National Press Club: Ressa’s arrest done in “bad taste” but not a form of political harassment

(Eagle News)–The National Press Club on Friday, Feb. 15, expressed dismay over the manner in which Rappler’s executive editor Maria Ressa was arrested, but clarified the arrest itself was not a form of “political harassment.”

In a statement, the NPC said that while the way in which Ressa was arrested “smacks of bad taste” as it was reportedly done near the end of office hours “thus affording Ms. Ressa little or no time at all to post the necessary bail and thus ensuring that she should spend the night in jail,” a “libel case is a legal remedy available to everyone and should not be politicized.”

According to the NPC,  “to inject something that is not there and thus politicize a strictly judicial process” between two private parties “does not and will not serve the end of justice.”

Ressa’s case, the NPC said, may be a “great ‘inconvenience,’” but “not something that should relegate someone to the altar of press freedom for ‘martyrdom.’”

“Transforming this incident into a political circus in pursuit of vested political and ideological interests is to encourage everyone’s disrespect for the law and with it, to increase the risk of greater violence against the media,” the NPC said.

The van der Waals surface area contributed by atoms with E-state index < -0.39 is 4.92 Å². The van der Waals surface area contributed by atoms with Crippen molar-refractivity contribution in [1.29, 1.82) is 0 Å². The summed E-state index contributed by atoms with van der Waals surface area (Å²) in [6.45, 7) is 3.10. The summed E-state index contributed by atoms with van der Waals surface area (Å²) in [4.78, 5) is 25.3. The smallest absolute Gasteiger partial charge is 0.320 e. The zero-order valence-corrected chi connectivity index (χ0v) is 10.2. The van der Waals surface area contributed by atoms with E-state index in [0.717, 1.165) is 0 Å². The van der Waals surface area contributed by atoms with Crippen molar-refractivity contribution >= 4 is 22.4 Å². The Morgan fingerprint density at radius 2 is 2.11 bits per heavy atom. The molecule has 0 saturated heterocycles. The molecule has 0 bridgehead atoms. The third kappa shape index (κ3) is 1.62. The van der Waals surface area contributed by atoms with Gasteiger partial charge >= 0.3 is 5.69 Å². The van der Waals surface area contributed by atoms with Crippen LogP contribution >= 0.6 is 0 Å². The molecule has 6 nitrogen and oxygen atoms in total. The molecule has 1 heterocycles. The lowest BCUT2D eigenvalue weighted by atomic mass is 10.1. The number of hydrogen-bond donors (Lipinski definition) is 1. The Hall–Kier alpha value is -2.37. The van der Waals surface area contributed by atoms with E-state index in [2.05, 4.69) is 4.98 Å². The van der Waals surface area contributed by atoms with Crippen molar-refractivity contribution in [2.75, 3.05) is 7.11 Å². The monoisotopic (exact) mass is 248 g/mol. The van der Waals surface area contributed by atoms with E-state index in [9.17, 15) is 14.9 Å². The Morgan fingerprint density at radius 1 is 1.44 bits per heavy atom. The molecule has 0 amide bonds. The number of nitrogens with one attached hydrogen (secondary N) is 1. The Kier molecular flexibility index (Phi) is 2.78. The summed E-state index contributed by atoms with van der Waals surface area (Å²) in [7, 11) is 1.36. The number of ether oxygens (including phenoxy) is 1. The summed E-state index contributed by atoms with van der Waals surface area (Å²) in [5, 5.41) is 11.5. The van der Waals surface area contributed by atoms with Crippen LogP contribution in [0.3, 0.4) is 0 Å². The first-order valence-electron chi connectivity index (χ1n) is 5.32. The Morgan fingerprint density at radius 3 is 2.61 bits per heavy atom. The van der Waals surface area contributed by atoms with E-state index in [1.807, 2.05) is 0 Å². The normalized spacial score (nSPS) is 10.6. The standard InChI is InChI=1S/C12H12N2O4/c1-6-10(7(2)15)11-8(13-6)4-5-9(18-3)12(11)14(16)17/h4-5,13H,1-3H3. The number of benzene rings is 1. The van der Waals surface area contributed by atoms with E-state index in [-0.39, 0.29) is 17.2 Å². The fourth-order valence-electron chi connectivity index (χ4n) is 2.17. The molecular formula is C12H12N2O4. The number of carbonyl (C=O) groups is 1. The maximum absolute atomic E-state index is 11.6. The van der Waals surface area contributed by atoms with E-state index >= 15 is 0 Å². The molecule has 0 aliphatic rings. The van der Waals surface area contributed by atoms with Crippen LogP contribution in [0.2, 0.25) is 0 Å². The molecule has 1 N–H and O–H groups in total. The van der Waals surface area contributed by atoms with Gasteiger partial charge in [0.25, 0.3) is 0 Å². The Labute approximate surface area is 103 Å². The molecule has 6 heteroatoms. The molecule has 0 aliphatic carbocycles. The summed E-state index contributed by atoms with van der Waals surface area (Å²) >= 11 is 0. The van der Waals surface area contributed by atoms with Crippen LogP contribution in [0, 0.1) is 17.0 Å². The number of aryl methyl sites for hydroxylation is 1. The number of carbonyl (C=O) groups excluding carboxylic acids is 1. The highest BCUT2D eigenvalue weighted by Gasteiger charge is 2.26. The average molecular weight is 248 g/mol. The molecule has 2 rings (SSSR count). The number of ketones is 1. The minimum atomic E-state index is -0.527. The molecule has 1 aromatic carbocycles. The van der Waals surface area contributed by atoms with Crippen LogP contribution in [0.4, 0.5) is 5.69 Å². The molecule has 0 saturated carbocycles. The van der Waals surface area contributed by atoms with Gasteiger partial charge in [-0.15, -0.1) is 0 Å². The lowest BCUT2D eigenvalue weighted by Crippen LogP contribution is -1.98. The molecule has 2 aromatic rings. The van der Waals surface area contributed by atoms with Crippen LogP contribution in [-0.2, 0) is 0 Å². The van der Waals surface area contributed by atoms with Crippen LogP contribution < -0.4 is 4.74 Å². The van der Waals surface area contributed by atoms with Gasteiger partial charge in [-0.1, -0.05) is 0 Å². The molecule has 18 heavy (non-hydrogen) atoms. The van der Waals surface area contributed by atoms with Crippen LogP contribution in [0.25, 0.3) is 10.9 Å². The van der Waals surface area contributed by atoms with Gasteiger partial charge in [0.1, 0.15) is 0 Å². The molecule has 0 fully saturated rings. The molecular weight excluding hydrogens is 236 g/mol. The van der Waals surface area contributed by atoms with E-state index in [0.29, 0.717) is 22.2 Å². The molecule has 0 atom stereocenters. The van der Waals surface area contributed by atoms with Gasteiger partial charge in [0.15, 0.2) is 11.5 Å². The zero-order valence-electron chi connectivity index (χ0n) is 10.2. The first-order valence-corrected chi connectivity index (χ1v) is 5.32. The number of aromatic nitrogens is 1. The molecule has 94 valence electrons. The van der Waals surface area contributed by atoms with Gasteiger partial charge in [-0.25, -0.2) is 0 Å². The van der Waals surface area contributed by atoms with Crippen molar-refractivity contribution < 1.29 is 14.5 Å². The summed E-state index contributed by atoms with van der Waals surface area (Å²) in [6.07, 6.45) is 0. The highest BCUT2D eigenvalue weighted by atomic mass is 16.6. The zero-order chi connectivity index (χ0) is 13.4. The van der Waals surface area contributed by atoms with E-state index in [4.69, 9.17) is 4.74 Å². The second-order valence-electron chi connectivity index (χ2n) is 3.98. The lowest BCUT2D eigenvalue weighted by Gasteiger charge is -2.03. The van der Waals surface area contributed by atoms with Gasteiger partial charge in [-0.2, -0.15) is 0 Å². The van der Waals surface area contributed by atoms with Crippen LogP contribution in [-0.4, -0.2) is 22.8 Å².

The NPC’s position differs from those of other press groups.

Among those that have denounced Ressa’s arrest as harassment on the part of the government were the National Union of Journalists of the Philippines and the Foreign Correspondents Association of the Philippines.

The Palace, however, scoffed at claims the government was behind Ressa’s arrest and was thus abusing its power, saying it was Ressa herself who was “abusing her power as a journalist.”

The Palace noted that the cyber libel charges against Rappler, former reporter Reynaldo Santos and Ressa, which became the basis for the issuance of warrants of arrest against the two, were filed by a private complainant, businessman Wilfredo Keng.

“We are a country of laws and every citizen must adhere to the rule of law. No one is above the law, not even high-profile self-anointed crusading journalists,” Presidential Spokesperson Salvador Panelo said.